A Finland Swede in Bavaria

Sunday, 3 October 2010

Thank you, everyone behind MySQL AB!

For more than nine years, I worked for MySQL AB and its successors, Sun Microsystems and Oracle. I handed in my resignation late June, two days before Sun's German legal entity ceased to exist. Germany isn't a country where you quit HP one day and join Oracle the next, so I had a long summer with plenty of so-called Garden Leave. Last Thursday was my last day, and I'm now outside MySQL AB, outside Sun Microsystems, outside Oracle.

Like all the many former colleagues who resigned before me, I did so with mixed feelings. Leaving the colleagues, finding freedom, I think you follow. The topmost feeling I have, the one I want to highlight right now, is gratitude. I'm very grateful for what MySQL AB has meant for my career, my personal development, my life experiences, my social life. Let me mention a small subset of the people that made my life at MySQL AB, and later Sun Microsystems, a truly memorable and enjoyable one.

Back in early 2000, when MySQL AB founders Michael "Monty" Widenius and David Axmark were just beginning to see the traction for MySQL, I got a proposal from Ralf Wahlsten, an old friend of Monty's and mine: Since you've done training and consulting, and Monty hasn't, why don't you create a training program for MySQL? I'm sure Monty will help you and promote it. I followed the advice. So, in my company Polycon Ab where I was an entrepreneur for fourteen years, I started working with MySQL a good ten years ago. Ralf connected the dots! And extracted the MySQL Core Values from Monty and David, and found our first Chairman John Wattin, and became an Angel Investor in MySQL AB.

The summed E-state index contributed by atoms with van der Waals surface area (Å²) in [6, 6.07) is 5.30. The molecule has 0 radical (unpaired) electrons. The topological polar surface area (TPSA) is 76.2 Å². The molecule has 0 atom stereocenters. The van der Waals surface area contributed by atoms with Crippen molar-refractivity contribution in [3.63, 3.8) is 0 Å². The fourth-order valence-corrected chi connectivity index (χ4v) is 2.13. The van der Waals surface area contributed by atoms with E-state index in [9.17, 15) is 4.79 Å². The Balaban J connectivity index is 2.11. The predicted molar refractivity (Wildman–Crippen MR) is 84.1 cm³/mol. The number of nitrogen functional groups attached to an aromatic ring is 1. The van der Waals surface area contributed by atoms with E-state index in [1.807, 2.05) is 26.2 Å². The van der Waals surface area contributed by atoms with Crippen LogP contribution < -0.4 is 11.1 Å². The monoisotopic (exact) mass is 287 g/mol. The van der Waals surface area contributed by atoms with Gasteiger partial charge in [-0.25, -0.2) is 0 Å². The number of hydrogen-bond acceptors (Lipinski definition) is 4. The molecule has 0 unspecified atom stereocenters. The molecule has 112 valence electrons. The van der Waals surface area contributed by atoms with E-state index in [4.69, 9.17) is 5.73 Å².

In February 2001, after a good half year of working with MySQL, it became obvious that I was experiencing something which was going to be big. My last doubts were removed when, at the outset of a boys' trip to Rio de Janeiro, I understood Mårten Mickos (whom I had known since the early 1980s and respected for his leadership and judgement) had signed on as CEO. I asked Monty (whom I had known since the late 1970s) whether he was interested in me selling out the MySQL training operations of Polycon and formally joining MySQL AB. He was. Monty was kind enough to have me, and welcomed me with open arms. And created MySQL the product and the MySQL community.

In May 2001, I formally joined MySQL AB, together with my Polycon colleagues Bertrand Matthelié, Max Mether, and Sylvia Arte, soon to be joined by Olivier Beutels. There was a good dozen of employees before us. My initial title was VP Training, and Mårten invited me to join the management team, together with Monty, David and others. In the years to come, I was to get a number of other roles, VP Consulting, VP Services, VP Engineering and CIO, before becoming VP Community Relations in 2005. Mårten gave me all these opportunities, trusted me, and supported me as his reportee until he left Sun. And made MySQL AB into a company, grew it from a dozen people to 500 people, created a success story, and was a role model for how to do business with Open Source.